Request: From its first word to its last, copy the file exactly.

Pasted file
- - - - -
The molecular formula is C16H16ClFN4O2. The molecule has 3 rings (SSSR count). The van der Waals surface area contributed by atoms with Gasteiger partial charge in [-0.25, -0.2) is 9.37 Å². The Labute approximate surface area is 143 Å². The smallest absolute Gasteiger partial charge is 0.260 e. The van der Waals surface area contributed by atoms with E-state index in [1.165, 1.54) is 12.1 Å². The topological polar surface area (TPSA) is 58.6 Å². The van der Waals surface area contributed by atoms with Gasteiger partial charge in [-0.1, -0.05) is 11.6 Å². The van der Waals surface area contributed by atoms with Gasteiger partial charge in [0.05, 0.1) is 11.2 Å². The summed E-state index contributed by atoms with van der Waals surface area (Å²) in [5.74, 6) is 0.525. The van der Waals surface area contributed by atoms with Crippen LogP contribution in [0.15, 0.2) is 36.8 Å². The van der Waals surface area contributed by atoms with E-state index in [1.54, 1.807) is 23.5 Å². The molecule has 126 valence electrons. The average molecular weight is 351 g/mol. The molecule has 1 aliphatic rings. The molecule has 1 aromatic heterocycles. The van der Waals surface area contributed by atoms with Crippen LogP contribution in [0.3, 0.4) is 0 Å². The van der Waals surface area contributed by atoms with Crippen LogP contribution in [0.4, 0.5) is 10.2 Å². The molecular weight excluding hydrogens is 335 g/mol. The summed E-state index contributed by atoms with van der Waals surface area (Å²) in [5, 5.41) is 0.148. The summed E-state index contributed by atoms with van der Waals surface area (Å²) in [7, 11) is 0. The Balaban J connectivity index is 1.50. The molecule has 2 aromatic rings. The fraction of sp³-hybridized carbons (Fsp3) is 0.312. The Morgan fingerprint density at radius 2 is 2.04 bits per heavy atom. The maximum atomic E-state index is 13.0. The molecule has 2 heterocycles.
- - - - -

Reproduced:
The molecular formula is C16H16ClFN4O2. The molecule has 3 rings (SSSR count). The van der Waals surface area contributed by atoms with Gasteiger partial charge in [-0.25, -0.2) is 9.37 Å². The Labute approximate surface area is 143 Å². The smallest absolute Gasteiger partial charge is 0.260 e. The van der Waals surface area contributed by atoms with E-state index in [1.165, 1.54) is 12.1 Å². The topological polar surface area (TPSA) is 58.6 Å². The van der Waals surface area contributed by atoms with Gasteiger partial charge in [-0.1, -0.05) is 11.6 Å². The van der Waals surface area contributed by atoms with Gasteiger partial charge in [0.05, 0.1) is 11.2 Å². The summed E-state index contributed by atoms with van der Waals surface area (Å²) in [5.74, 6) is 0.525. The van der Waals surface area contributed by atoms with Crippen LogP contribution in [0.15, 0.2) is 36.8 Å². The van der Waals surface area contributed by atoms with E-state index in [1.54, 1.807) is 23.5 Å². The molecule has 126 valence electrons. The average molecular weight is 351 g/mol. The molecule has 1 aliphatic rings. The molecule has 1 aromatic heterocycles. The van der Waals surface area contributed by atoms with Crippen LogP contribution in [0.3, 0.4) is 0 Å². The van der Waals surface area contributed by atoms with Crippen LogP contribution in [0.4, 0.5) is 10.2 Å². The molecular weight excluding hydrogens is 335 g/mol. The summed E-state index contributed by atoms with van der Waals surface area (Å²) in [5, 5.41) is 0.148. The summed E-state index contributed by atoms with van der Waals surface area (Å²) in [7, 11) is 0. The Balaban J connectivity index is 1.50. The molecule has 2 aromatic rings. The fraction of sp³-hybridized carbons (Fsp3) is 0.312. The Morgan fingerprint density at radius 2 is 2.04 bits per heavy atom. The maximum atomic E-state index is 13.0. The molecule has 2 heterocycles.